New York CIty Council Member Ben Kallos

CBS New York NYC Council Looks To Close Loophole Allowing Buildings To Be Extra Tall For Little Reason by Andrea Grymes

NYC Council Looks To Close Loophole Allowing Buildings To Be Extra Tall For Little Reason

NEW YORK (CBSNewYork) – It’s the tallest residential building in the western hemisphere – the luxurious 432 Park rises more than 1,300 feet into the Manhattan skyline.

City councilman Ben Kallos says architect Rafael Vinoly got a quarter of this super-tall height by exploiting what’s known as the “mechanical voids loophole” and it was totally legal.

The overly tall residential building at 432 Park. (Credit: CBS2)

“They’re building these mechanical voids to prop up real estate so these billionaires can have multi-million dollar helicopter views, and that’s not why we should be building buildings,” Kallos said.

The councilman added the firm is trying to do the same thing with an empty lot on East 62nd Street – to offer better and more expensive views – and they’re not alone.

A “mechanical floor” is space used to store equipment like air conditioning and heating units, but critics say some developers are making that space unnecessarily large.

The construction loophole New York’s city council says is being exploited to make extra tall buildings. (Credit: CBS2)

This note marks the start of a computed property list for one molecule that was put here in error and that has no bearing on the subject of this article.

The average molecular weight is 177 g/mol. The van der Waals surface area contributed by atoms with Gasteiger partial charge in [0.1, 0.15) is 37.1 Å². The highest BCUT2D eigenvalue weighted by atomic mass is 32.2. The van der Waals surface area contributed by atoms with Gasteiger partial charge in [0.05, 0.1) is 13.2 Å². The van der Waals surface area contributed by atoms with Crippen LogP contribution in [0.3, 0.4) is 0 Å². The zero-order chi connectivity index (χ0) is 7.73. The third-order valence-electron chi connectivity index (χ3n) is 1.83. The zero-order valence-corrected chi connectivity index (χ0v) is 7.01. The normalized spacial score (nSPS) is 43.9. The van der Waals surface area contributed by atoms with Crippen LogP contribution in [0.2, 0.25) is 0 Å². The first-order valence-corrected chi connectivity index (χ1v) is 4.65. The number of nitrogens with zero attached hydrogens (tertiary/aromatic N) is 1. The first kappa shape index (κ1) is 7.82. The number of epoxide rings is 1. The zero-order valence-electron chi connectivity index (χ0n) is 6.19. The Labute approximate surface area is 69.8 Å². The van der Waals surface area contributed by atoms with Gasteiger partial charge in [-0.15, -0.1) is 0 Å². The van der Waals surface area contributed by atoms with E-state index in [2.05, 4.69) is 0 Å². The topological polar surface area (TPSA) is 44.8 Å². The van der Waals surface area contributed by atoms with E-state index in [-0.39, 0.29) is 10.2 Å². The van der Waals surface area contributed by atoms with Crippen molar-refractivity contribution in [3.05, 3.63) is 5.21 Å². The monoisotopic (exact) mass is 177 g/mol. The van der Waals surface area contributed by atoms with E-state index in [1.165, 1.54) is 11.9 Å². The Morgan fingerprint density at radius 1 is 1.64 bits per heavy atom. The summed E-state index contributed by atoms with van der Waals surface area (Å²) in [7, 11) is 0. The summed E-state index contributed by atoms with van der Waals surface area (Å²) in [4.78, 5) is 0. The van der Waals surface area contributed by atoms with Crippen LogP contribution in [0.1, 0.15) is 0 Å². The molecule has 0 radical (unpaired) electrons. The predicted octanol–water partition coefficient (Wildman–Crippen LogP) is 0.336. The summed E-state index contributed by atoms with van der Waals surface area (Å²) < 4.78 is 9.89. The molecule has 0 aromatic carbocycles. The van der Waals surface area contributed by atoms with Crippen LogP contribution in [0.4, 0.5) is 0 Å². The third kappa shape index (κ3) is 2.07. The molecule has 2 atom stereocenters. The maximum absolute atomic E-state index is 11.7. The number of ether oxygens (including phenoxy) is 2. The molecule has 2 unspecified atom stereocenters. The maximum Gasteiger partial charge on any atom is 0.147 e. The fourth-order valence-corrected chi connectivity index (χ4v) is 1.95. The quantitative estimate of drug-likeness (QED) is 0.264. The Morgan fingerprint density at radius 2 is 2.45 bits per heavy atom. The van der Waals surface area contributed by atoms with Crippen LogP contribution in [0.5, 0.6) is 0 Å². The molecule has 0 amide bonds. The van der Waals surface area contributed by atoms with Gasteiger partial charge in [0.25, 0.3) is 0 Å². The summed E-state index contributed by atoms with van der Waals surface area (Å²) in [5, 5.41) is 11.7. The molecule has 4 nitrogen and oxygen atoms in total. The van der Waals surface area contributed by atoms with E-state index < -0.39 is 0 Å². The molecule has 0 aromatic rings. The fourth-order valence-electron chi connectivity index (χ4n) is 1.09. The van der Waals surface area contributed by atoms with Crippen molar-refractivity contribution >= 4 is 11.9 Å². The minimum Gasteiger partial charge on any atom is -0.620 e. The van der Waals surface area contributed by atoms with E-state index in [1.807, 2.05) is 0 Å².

They’re allegedly leaving it mostly empty just to make the building taller than would typically be allowed.

In parts of the city like the Upper East Side, mechanical space does not count toward zoned flooring. On Tuesday, the city council zoning committee considered a proposal to change that.

The Department of City Planning recommends counting any “mechanical voids” towards zoning if they’re taller than 30 feet.

Engineer Ed Boscoe represents 300 firms with the American Council of Engineering Companies of New York. Boscoe said 30 feet will work – for some construction.

“Some buildings can be built shorter, some can be taller, but the complexity of buildings and the variety of buildings doesn’t give you a single solution for everything,” Boscoe explained.

A spokesperson for Rafael Vinoly had no comment on the oversized buildings issue. The city council is expected to vote on this by the end of the month.

 

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